NETRESEC Network Security Blog - Tag : DGA


CapLoader 1.8 Released

CapLoader 1.8

We are happy to announce the release of CapLoader 1.8 today!

CapLoader is primarily used to filter, slice and dice large PCAP datasets into smaller ones. This new version contains several new features that improves this filtering functionality even further. To start with, the “Keyword Filter” can now be used to filter the rows in the Flows, Services or Hosts tabs using regular expressions. This enables the use of matching expressions like this:

  • amazon|akamai|cdn
    Show only rows containing any of the strings “amazon” “akamai” or “cdn”.
  • microsoft\.com\b|windowsupdate\.com\b
    Show only servers with domain names ending in “microsoft.com” or “windowsupdate.com”.
  • ^SMB2?$
    Show only SMB and SMB2 flows.
  • \d{1,3}\.\d{1,3}\.\d{1,3}\.255$
    Show only IPv4 address ending with “.255”.

For a reference on the full regular expression syntax available in CapLoader, please see Microsoft’s regex “Quick Reference”.

One popular workflow supported by CapLoader is to divide all flows (or hosts) into two separate datasets, for example one “normal” and one “malicious” set. The user can move rows between these two sets, where only one set is visible while the rows in the other set are hidden. To switch which dataset that is visible versus hidden the user needs to click the [Invert Hiding] button (or use the [Ctrl]+[Tab] key combination). With this new release we’ve also made the “Invert Hiding” functionality available by clicking the purple bar, which shows the number of rows present in the currently viewed set.

CapLoader Invert Hiding GIF

Readers with a keen eye might also notice that the purple bar charts are now also accompanied by a number, indicating how many rows that are visible after each filter is applied. The available filters are: Set Selection, BPF and Keyword Filter.

NetFlow + DNS = Great Success!

CapLoader’s main view presents the contents of the loaded PCAP files as a list of netflow records. Since the full PCAP is available, CapLoader also parses the DNS packets in the capture files in order to enrich the netflow view with hostnames. Recently PaC shared a great idea with us, why not show how many failed DNS lookups each client does? This would enable generic detection of DGA botnets without using blacklists. I’m happy to announce that this great idea made it directly into this new release! The rightmost column in CapLoader’s hosts tab, called “DNS_Fails”, shows how many percent of a client’s DNS requests that have resulted in an NXRESPONSE or SRVFAIL response.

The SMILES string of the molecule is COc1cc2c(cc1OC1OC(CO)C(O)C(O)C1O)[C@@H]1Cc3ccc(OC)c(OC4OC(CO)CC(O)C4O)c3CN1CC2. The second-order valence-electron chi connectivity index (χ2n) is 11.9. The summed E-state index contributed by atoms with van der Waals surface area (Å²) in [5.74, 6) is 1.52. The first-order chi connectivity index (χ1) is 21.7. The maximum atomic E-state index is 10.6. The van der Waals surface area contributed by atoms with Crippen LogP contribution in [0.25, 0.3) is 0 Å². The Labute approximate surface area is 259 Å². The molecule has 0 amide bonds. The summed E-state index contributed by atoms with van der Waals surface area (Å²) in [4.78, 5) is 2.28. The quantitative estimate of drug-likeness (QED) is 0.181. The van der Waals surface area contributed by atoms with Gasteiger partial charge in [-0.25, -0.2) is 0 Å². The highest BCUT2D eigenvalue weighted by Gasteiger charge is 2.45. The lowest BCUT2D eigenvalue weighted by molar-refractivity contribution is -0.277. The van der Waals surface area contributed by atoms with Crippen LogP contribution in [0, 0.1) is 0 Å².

CapLoader 1.8

Two packet capture files are loaded into CapLoader in the screenshot above; one PCAP file from a PC infected with the Shifu malware and one PCAP file with “normal traffic” (thanks @StratosphereIPS for sharing these capture files). As you can see, one of the clients (10.0.2.107) has a really high DNS failure ratio (99.81%). Unsurprisingly, this is also the host that was infected with the Shifu, which uses a domain generation algorithm (DGA) to locate its C2 servers.

Apart from parsing A and CNAME records from DNS responses CapLoader now also parses AAAA DNS records (IPv6 addresses). This enables CapLoader to map public domain names to hosts with IPv6 addresses.

Additional Updates

The new CapLoader release also comes with several other new features and updates, such as:

  • Added urlscan.io service for domain and IP lookups (right-click a flow or host to bring up the lookup menu).
  • Flow ID coloring based on 5-tuple, and clearer colors in timeline Gantt chart.
  • Extended default flow-timeout from 10 minutes to 2 hours for TCP flows.
  • Changed flow-timout for non-TCP flows to 60 seconds.
  • Upgraded to .NET Framework 4.7.2.

Updating to the Latest Release

Users who have previously purchased a license for CapLoader can download a free update to version 1.8 from our customer portal. All others can download a free 30 day trial from the CapLoader product page (no registration required).